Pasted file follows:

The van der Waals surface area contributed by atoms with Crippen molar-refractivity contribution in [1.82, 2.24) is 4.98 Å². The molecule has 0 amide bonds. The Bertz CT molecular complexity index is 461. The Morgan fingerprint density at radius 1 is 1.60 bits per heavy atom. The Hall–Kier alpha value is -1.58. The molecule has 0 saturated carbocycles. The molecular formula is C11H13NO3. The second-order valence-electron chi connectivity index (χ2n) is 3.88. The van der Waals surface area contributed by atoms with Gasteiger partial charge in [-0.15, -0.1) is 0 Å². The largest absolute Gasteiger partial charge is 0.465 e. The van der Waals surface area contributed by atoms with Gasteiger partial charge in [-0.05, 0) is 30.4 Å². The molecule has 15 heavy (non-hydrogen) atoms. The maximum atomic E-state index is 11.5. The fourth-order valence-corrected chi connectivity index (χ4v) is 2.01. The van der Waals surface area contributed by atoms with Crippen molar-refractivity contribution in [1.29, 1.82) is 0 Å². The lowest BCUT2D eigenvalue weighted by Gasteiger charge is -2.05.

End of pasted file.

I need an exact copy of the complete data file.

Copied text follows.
The van der Waals surface area contributed by atoms with Crippen molar-refractivity contribution in [1.82, 2.24) is 4.98 Å². The molecule has 0 amide bonds. The Bertz CT molecular complexity index is 461. The Morgan fingerprint density at radius 1 is 1.60 bits per heavy atom. The Hall–Kier alpha value is -1.58. The molecule has 0 saturated carbocycles. The molecular formula is C11H13NO3. The second-order valence-electron chi connectivity index (χ2n) is 3.88. The van der Waals surface area contributed by atoms with Gasteiger partial charge in [-0.15, -0.1) is 0 Å². The largest absolute Gasteiger partial charge is 0.465 e. The van der Waals surface area contributed by atoms with Gasteiger partial charge in [-0.05, 0) is 30.4 Å². The molecule has 15 heavy (non-hydrogen) atoms. The maximum atomic E-state index is 11.5. The fourth-order valence-corrected chi connectivity index (χ4v) is 2.01. The van der Waals surface area contributed by atoms with Crippen molar-refractivity contribution in [1.29, 1.82) is 0 Å². The lowest BCUT2D eigenvalue weighted by Gasteiger charge is -2.05.